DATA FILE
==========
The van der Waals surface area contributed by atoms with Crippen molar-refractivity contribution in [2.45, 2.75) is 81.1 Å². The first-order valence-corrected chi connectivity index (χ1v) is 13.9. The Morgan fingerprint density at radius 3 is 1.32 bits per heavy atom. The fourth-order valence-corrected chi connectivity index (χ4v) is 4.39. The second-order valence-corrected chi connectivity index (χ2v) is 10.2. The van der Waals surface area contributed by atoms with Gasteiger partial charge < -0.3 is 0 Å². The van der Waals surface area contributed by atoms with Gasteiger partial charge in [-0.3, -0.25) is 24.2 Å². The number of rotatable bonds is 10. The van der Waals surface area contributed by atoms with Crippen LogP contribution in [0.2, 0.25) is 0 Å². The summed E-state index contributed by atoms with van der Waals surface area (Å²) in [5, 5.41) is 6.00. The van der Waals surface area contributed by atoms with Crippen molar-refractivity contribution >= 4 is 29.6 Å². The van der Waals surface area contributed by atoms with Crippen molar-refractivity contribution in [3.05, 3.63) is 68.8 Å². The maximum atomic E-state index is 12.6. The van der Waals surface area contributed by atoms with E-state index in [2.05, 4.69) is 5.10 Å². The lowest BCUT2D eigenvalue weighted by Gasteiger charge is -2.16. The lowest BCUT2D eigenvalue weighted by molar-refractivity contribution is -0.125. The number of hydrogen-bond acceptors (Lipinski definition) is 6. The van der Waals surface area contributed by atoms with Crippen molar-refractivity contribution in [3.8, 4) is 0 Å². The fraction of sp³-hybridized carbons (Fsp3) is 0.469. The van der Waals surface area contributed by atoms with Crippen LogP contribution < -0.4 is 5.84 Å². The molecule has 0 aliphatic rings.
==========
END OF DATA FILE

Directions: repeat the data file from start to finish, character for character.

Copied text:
The van der Waals surface area contributed by atoms with Crippen molar-refractivity contribution in [2.45, 2.75) is 81.1 Å². The first-order valence-corrected chi connectivity index (χ1v) is 13.9. The Morgan fingerprint density at radius 3 is 1.32 bits per heavy atom. The fourth-order valence-corrected chi connectivity index (χ4v) is 4.39. The second-order valence-corrected chi connectivity index (χ2v) is 10.2. The van der Waals surface area contributed by atoms with Gasteiger partial charge < -0.3 is 0 Å². The van der Waals surface area contributed by atoms with Gasteiger partial charge in [-0.3, -0.25) is 24.2 Å². The number of rotatable bonds is 10. The van der Waals surface area contributed by atoms with Crippen LogP contribution in [0.2, 0.25) is 0 Å². The summed E-state index contributed by atoms with van der Waals surface area (Å²) in [5, 5.41) is 6.00. The van der Waals surface area contributed by atoms with Crippen molar-refractivity contribution >= 4 is 29.6 Å². The van der Waals surface area contributed by atoms with Crippen molar-refractivity contribution in [3.05, 3.63) is 68.8 Å². The maximum atomic E-state index is 12.6. The van der Waals surface area contributed by atoms with E-state index in [2.05, 4.69) is 5.10 Å². The lowest BCUT2D eigenvalue weighted by Gasteiger charge is -2.16. The lowest BCUT2D eigenvalue weighted by molar-refractivity contribution is -0.125. The number of hydrogen-bond acceptors (Lipinski definition) is 6. The van der Waals surface area contributed by atoms with Crippen molar-refractivity contribution in [3.8, 4) is 0 Å². The fraction of sp³-hybridized carbons (Fsp3) is 0.469. The van der Waals surface area contributed by atoms with Crippen LogP contribution < -0.4 is 5.84 Å². The molecule has 0 aliphatic rings.